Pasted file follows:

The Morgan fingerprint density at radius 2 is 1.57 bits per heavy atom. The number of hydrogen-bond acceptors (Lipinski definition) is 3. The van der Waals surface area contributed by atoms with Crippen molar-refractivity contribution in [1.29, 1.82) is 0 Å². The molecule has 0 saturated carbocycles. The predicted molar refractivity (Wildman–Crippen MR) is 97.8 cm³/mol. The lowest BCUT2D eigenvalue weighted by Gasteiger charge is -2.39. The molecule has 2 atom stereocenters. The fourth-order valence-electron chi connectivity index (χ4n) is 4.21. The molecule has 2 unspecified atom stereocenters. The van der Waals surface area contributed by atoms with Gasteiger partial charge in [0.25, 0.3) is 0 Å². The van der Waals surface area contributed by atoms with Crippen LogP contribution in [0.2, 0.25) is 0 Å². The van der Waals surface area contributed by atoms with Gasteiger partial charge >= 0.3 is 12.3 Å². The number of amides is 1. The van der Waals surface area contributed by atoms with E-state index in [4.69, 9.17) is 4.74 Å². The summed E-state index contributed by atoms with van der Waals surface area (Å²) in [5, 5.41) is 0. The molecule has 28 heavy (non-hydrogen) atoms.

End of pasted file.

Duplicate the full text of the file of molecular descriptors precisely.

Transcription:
The Morgan fingerprint density at radius 2 is 1.57 bits per heavy atom. The number of hydrogen-bond acceptors (Lipinski definition) is 3. The van der Waals surface area contributed by atoms with Crippen molar-refractivity contribution in [1.29, 1.82) is 0 Å². The molecule has 0 saturated carbocycles. The predicted molar refractivity (Wildman–Crippen MR) is 97.8 cm³/mol. The lowest BCUT2D eigenvalue weighted by Gasteiger charge is -2.39. The molecule has 2 atom stereocenters. The fourth-order valence-electron chi connectivity index (χ4n) is 4.21. The molecule has 2 unspecified atom stereocenters. The van der Waals surface area contributed by atoms with Gasteiger partial charge in [0.25, 0.3) is 0 Å². The van der Waals surface area contributed by atoms with Crippen LogP contribution in [0.2, 0.25) is 0 Å². The van der Waals surface area contributed by atoms with Gasteiger partial charge >= 0.3 is 12.3 Å². The number of amides is 1. The van der Waals surface area contributed by atoms with E-state index in [4.69, 9.17) is 4.74 Å². The summed E-state index contributed by atoms with van der Waals surface area (Å²) in [5, 5.41) is 0. The molecule has 28 heavy (non-hydrogen) atoms.